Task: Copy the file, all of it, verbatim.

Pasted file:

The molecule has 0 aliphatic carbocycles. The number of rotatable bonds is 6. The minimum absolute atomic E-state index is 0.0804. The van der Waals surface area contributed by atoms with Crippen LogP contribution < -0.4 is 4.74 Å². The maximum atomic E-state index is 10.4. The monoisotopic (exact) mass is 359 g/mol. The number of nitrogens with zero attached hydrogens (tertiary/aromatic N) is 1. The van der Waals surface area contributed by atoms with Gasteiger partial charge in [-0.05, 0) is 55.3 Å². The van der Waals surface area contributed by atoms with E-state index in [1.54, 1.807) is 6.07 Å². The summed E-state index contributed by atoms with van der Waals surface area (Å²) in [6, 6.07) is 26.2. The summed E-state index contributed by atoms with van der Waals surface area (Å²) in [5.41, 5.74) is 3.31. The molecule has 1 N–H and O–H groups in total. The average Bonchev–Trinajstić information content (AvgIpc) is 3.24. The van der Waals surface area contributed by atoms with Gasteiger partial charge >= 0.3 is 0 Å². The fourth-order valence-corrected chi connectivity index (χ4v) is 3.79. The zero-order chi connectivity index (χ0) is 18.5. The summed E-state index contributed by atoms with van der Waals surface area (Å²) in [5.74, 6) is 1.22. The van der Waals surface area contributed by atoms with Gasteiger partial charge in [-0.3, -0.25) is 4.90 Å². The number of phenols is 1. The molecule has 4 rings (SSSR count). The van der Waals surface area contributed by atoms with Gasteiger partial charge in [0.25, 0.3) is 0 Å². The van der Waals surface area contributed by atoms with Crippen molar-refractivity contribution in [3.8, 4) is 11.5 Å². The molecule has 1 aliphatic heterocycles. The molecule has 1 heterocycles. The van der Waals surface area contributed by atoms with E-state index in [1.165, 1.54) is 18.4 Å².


The molecule has 0 aliphatic carbocycles. The number of rotatable bonds is 6. The minimum absolute atomic E-state index is 0.0804. The van der Waals surface area contributed by atoms with Crippen LogP contribution < -0.4 is 4.74 Å². The maximum atomic E-state index is 10.4. The monoisotopic (exact) mass is 359 g/mol. The number of nitrogens with zero attached hydrogens (tertiary/aromatic N) is 1. The van der Waals surface area contributed by atoms with Gasteiger partial charge in [-0.05, 0) is 55.3 Å². The van der Waals surface area contributed by atoms with E-state index in [1.54, 1.807) is 6.07 Å². The summed E-state index contributed by atoms with van der Waals surface area (Å²) in [6, 6.07) is 26.2. The summed E-state index contributed by atoms with van der Waals surface area (Å²) in [5.41, 5.74) is 3.31. The molecule has 1 N–H and O–H groups in total. The average Bonchev–Trinajstić information content (AvgIpc) is 3.24. The van der Waals surface area contributed by atoms with Gasteiger partial charge >= 0.3 is 0 Å². The fourth-order valence-corrected chi connectivity index (χ4v) is 3.79. The zero-order chi connectivity index (χ0) is 18.5. The summed E-state index contributed by atoms with van der Waals surface area (Å²) in [5.74, 6) is 1.22. The van der Waals surface area contributed by atoms with Gasteiger partial charge in [-0.3, -0.25) is 4.90 Å². The number of phenols is 1. The molecule has 4 rings (SSSR count). The van der Waals surface area contributed by atoms with Gasteiger partial charge in [0.25, 0.3) is 0 Å². The van der Waals surface area contributed by atoms with Crippen molar-refractivity contribution in [3.8, 4) is 11.5 Å². The molecule has 1 aliphatic heterocycles. The molecule has 1 heterocycles. The van der Waals surface area contributed by atoms with E-state index in [1.165, 1.54) is 18.4 Å².